Figuring out which set of language resources to use in an app at runtime can be a tricky thing for the OS to do at runtime, especially if the app has multiple resource files for the same base language.

Fortunately, there’s a topic in the documentation that came out close to GA of Windows 8 last year that explains all this: Language matching. Totally recommended if you’re creating a multilingual app.


Although swapping out language resources is something that happens somewhat automatically when the user changes system language, sometimes you want to know that directly.

There are a number of APIs in WinRT that relate to this (thanks to Erik Fortune for this):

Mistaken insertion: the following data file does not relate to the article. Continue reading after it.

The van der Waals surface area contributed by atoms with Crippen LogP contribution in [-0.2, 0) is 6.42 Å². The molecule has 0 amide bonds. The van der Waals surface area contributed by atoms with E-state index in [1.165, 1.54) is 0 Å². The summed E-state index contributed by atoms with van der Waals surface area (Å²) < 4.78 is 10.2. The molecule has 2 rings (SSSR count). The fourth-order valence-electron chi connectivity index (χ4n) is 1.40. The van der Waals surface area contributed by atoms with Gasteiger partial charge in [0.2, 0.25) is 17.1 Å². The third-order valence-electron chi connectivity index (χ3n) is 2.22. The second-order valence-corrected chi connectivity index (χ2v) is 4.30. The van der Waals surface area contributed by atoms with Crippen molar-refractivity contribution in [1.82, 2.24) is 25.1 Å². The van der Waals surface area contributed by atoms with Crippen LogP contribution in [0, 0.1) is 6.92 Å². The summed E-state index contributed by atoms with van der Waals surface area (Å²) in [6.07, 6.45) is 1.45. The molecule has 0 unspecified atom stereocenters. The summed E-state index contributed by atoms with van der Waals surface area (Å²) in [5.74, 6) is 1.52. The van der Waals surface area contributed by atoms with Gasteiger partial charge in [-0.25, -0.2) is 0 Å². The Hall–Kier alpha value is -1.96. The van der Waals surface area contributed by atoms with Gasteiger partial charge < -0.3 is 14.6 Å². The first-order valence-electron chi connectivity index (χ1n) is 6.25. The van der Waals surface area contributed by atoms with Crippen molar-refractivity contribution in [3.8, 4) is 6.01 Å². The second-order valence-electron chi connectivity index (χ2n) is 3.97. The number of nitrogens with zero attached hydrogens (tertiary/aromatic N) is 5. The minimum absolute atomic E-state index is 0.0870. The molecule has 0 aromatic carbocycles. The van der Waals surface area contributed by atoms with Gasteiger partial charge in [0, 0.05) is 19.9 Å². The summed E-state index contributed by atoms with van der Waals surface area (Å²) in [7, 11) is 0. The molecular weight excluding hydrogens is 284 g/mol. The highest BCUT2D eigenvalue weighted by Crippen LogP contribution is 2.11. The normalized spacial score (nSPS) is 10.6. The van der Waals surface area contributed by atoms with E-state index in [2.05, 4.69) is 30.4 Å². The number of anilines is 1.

That said, you’ll notice that none of these just say “this is the language that’s in use across the system.” What a number of developers have done, then, instead of trying to infer this from the above APIs, is to simply include a language tag in your localized resources. Because one set of resources will be loaded for the current language–assuming there’s not an override–you need only retrieve that string and you know the language in use.

Do note that all of this applies only to language; if you want to know where the user actually is, always use Windows.System.UserProfile.GlobalizationPreferences.HomeGeographicRegion. That is, people can be using any language in a system regardless of where they’re located in the world, so you need to use the specific region instead.